Process evaluation of a pilot study to test the feasibility of an incentive scheme to increase active travel to school

Samuel Ginja, Bronia Arnott, Vera Araujo-soares, Anil Namdeo, Elaine Mccoll

Research output: Contribution to journalArticle

Abstract

Background
Active travel to school (ATS) can increase children's levels of physical activity but so far there is limited evidence that ATS interventions are effective. The RIGHT TRACKS pilot study aimed to test the feasibility of an incentive scheme to increase ATS in Year 5 children. Data collection included weekly child and parental reports of ATS (daily, when by text message), and accelerometers worn by children, in both control and intervention schools, over nine weeks (one week baseline + eight weeks intervention).

Objective
The objective of this process evaluation was to obtain additional data on the feasibility and acceptability of the intervention and trial procedures of the RIGHT TRACKS study.

Methods
Qualitative semi-structured interviews were conducted at the end of the pilot study in January and February 2015 (and during the pilot study, in November 2014, in the case of one dropout participant). Participants were from both intervention and control schools and included children, parents, school staff, and other stakeholders. Interviews were voice-recorded, transcribed and theme-analysed.

Results
A total of 29 participants were interviewed including children (n = 9), parents (n = 9), Year 5 teachers (n = 6), head teachers (n = 2), school receptionists (n = 3) and wider stakeholders (n = 2). In general, data suggested that participants enjoyed taking part in the RIGHT TRACKS study and engaged with it. However, a number of issues were raised pertaining to recruitment, data collection, and use of incentives. Key recommendations included close collaboration with organisations already working in schools, considering a different range of incentives, and the possibility of running the scheme as a lunchtime activity.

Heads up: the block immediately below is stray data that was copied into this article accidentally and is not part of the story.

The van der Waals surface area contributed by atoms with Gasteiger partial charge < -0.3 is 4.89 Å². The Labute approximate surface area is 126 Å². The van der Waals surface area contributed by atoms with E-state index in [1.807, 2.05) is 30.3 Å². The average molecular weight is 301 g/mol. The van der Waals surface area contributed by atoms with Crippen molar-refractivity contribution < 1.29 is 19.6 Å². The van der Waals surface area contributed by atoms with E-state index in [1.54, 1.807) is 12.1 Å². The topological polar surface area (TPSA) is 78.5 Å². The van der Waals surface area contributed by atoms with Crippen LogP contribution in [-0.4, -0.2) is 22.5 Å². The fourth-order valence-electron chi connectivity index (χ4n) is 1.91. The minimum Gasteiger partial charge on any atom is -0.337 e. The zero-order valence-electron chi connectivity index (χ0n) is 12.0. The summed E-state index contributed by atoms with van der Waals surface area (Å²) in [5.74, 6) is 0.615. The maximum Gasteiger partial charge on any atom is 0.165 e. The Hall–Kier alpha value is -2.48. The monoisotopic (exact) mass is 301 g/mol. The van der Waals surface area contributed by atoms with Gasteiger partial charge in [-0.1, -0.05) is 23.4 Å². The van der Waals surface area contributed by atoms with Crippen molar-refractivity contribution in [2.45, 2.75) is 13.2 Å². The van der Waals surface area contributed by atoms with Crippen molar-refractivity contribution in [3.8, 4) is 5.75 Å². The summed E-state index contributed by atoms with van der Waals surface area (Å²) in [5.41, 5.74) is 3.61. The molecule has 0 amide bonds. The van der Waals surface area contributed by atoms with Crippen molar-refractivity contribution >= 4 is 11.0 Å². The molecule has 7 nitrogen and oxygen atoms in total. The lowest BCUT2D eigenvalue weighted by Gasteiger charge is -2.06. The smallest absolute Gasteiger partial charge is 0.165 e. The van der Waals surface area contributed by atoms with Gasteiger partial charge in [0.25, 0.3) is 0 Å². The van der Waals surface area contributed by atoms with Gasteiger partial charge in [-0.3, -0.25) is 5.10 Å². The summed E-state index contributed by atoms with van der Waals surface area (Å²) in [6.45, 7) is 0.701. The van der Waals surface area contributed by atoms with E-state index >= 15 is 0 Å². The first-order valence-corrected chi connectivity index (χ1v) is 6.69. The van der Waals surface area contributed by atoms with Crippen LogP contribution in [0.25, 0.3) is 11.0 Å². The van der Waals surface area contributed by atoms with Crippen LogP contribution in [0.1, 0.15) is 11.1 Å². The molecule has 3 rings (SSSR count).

Conclusions
Findings support the feasibility and acceptability of an incentive scheme to increase ATS. Additional feasibility work should be carried out prior to a definitive evaluation trial, taking into account the findings and recommendations of this study.
LanguageEnglish
Article number100663
Number of pages11
JournalJournal of Transport and Health
Volume15
Early online date11 Oct 2019
DOIs
Publication statusPublished - 1 Dec 2019

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Motivation
Parents
Text Messaging